good witness. She said:
"Who prescribed all-of the medicine
for the patients In the house?" asked Mr.
Mrs. Hyde said It was only when she)
-failed to get a woman to go to New
York to meet Lucy Lee Swope that Dr.
Hyde made the trip. ,
Resuming the stand this afternoon.
Mrs. Hyde was asked about the trouble
between her and Mrs. Swope over the
disposal of property left by Colonel
Swope to Miss Hunton. Thia matter '
came up in November, 1909. Mrs. Swope
desired Mrs. Hyde to give her share of
the property to Mrs. Liddle Moore, a sis
ter of Mrs. Hunton.
"Did you take any advice from Dr.
Hyde on the matter?" asked Mr. Walsh.
"No: I took Stewart Fleming's advice
not to do it," answered Mrs. Hyde.
Mother Angry at Hyde.
"Didn't your mother say, when you
refused her request: 'This is Clark
Hyde's work. He floes not love you;
he only wants your money. I will see
that, he never gets any of the Swope
money ?' "
-She said that." L;
What was her manner?"
"She seemed very angry."
The defense closed Its examination at
How Hunton Was Bled.
"My mother summoned me and my
husband to her house- from our home
when Mr. Hunton was attacked on the
night of October 1. We knew nothing
of his illness until then.
"Dr.- Twyman. my husband and I
were in the room when Mr. Hunton
was bled. I held his head. Dr. Hyde
made the incision in the right arm and
Dr. Twyman held the string that fas
tened the artery.
"After I had held Mr. Hunton's head
a while, the physicians began to dis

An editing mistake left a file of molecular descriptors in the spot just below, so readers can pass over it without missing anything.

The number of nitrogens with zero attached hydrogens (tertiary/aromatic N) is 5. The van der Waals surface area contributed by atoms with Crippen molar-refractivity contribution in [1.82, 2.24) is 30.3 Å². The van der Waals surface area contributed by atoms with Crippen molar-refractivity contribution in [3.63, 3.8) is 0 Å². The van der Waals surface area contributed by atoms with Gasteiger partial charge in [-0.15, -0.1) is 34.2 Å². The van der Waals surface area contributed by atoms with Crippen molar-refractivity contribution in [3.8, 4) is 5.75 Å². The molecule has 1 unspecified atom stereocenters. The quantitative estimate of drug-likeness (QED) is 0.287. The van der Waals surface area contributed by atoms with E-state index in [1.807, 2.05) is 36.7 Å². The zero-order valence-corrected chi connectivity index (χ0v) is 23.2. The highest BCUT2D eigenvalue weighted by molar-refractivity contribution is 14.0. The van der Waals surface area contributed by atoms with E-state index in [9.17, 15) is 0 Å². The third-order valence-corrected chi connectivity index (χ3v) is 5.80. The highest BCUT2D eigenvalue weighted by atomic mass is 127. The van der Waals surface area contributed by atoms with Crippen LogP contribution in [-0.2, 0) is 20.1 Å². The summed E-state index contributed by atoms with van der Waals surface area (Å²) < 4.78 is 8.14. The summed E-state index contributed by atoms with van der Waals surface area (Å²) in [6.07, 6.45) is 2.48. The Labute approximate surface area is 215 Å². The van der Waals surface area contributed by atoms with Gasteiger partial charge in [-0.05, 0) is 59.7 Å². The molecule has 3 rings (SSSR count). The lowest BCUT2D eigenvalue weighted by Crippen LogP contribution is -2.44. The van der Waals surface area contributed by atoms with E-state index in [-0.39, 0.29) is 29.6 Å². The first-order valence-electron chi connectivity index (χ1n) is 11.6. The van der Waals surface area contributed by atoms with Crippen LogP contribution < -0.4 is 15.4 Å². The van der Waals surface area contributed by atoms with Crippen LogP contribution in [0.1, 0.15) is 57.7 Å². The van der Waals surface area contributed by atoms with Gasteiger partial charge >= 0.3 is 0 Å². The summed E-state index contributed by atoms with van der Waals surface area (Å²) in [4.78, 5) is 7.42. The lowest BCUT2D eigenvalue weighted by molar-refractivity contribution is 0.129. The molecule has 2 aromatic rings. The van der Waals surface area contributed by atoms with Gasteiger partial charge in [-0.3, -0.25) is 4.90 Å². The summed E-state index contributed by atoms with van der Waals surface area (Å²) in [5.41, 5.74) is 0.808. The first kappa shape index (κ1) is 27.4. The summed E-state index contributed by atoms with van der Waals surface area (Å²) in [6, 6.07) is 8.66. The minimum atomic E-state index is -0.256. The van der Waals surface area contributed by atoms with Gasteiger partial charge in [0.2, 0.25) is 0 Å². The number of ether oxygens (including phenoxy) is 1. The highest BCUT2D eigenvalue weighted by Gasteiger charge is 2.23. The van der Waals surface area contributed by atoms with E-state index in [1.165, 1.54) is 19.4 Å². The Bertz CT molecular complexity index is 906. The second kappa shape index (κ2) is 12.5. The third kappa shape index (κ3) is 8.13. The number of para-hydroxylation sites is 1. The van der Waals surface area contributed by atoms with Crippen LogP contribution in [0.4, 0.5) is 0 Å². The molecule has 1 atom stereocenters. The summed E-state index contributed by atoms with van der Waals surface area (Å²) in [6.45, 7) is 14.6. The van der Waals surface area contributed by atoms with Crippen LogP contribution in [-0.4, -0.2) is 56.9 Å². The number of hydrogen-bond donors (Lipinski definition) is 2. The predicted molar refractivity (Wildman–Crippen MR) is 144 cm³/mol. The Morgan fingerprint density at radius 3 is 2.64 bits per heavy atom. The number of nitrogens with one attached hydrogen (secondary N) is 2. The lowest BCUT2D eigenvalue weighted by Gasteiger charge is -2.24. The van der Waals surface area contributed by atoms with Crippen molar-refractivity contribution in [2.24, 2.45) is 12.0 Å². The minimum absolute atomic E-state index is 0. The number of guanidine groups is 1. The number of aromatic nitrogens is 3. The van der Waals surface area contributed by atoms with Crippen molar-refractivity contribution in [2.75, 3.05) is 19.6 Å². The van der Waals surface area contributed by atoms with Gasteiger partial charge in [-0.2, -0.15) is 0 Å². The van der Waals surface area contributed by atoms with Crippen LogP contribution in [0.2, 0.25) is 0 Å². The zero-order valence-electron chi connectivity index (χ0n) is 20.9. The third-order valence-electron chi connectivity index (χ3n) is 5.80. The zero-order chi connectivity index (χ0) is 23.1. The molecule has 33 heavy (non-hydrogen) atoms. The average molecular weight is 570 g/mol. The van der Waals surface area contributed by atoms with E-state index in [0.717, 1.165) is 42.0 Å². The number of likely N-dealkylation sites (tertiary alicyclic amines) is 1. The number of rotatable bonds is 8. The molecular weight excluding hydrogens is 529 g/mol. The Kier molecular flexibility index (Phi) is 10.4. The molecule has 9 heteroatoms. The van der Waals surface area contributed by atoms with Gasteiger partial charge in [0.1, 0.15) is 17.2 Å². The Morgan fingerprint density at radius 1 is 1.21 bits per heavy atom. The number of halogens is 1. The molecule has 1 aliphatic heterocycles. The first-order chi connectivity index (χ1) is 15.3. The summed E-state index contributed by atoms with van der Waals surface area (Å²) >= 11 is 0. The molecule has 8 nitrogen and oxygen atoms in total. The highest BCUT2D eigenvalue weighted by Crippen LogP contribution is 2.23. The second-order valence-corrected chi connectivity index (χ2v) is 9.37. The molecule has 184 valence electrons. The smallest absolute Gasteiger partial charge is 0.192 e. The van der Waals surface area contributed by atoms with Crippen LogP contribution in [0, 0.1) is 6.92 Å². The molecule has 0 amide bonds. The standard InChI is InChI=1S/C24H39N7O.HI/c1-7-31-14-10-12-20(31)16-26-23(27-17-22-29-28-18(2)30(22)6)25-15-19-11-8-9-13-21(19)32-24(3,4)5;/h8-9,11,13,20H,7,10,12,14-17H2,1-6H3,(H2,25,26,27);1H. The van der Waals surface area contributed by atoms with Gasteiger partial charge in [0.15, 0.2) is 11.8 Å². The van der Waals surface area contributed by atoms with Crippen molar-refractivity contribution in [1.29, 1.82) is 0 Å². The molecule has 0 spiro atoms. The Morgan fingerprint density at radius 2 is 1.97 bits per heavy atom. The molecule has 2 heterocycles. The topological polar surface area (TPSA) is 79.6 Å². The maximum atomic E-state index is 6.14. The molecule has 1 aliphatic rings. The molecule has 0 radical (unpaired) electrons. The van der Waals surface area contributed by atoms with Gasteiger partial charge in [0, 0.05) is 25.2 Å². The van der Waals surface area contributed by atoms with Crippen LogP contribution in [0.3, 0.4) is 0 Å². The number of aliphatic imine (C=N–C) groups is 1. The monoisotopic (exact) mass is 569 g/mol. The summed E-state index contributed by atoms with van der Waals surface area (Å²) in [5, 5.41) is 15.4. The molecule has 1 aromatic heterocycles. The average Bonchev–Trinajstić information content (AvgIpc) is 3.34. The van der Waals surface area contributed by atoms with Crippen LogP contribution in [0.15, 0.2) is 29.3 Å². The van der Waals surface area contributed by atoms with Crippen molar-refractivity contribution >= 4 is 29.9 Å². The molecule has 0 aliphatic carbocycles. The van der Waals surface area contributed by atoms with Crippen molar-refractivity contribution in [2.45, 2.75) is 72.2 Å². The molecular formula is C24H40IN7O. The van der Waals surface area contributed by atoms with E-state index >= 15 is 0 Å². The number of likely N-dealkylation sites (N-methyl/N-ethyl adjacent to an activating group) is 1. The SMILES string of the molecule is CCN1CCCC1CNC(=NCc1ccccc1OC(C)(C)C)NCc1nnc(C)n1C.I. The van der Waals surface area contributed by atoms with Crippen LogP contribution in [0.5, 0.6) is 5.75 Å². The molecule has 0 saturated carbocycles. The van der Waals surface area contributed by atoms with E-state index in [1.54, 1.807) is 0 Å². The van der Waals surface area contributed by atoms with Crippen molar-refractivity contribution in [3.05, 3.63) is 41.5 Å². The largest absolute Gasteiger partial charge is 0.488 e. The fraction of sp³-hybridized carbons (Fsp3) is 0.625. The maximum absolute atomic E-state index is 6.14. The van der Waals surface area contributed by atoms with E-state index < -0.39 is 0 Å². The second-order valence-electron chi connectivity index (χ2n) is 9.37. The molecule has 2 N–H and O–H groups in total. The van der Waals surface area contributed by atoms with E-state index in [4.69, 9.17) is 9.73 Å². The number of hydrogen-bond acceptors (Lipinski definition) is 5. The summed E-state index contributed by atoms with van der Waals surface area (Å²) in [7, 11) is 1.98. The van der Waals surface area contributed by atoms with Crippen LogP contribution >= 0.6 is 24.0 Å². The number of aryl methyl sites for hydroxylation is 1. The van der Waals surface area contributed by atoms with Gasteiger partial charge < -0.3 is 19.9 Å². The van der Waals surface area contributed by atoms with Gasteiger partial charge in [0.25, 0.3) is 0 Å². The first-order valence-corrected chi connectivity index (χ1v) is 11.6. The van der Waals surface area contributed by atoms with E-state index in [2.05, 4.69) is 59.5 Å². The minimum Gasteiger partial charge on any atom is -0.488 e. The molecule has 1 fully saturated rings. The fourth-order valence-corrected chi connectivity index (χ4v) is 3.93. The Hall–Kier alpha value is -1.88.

cuss the advisability of stopping the
flow of blood. I told them the tem
ples were throbbing violently. Fi
nally they agreed the bleeding should
stop, and then Dr. Twyman tied the
"Did Dr. Twyman say to your hus
band that enough blood had been taken
and ask him to stop the bleeding?"
asked Mr. Walsh.
"He did not," answered the witness.
"Did you ask your husband to close
the artery, saying Dr. Twyman wanted
him to stop the bleeding?"
"I did not. The blood drawn from
Mr. Hunton's body was placed in a
bowl which contained water," said
Mrs. Hyde. It was at her order, she
said, that the drinking water was taken
to the Swope house. Her husband, she
said, never saw the bottle until It was
on the way to the house. For more
than a year prior to her ordering the
water taken to the residence, she had
not drunk any of the water at the
Filtered Water Used.
"Did not the Swope family subse
quently adopt the use of the filtered
water?" asked Mr. Walsh.
"They did," the fvitness answered.
"The water cooler In the house was a
barrel -and the Ice was dropped di
rectly into it." -On account of this
condition and also because the water
was drawn from a cistern, she refused
to drink the liquid, she said.
Mrs. Hyde then told of Colonel Swope'
habit of using a medicine containing
strychnine, Iron and quinine. There was
a bottle of this remedy In his room up
to the time of his death, she said.
BRIDGE FALLS INTO RIVER
Xo One Is Hurt at Tillamook When
TILLAMOOK, Or., May 9. (Special.)
The bridge across the Trask River, south
of ttown, collapsed this morning and tum
bled into the river.
A . team and several persons had Just
crossed on it, but, fortunately, no one
was on the bridge when it went down.
The County Court a month ago let a
contract for a new -bridge there. .
- - iM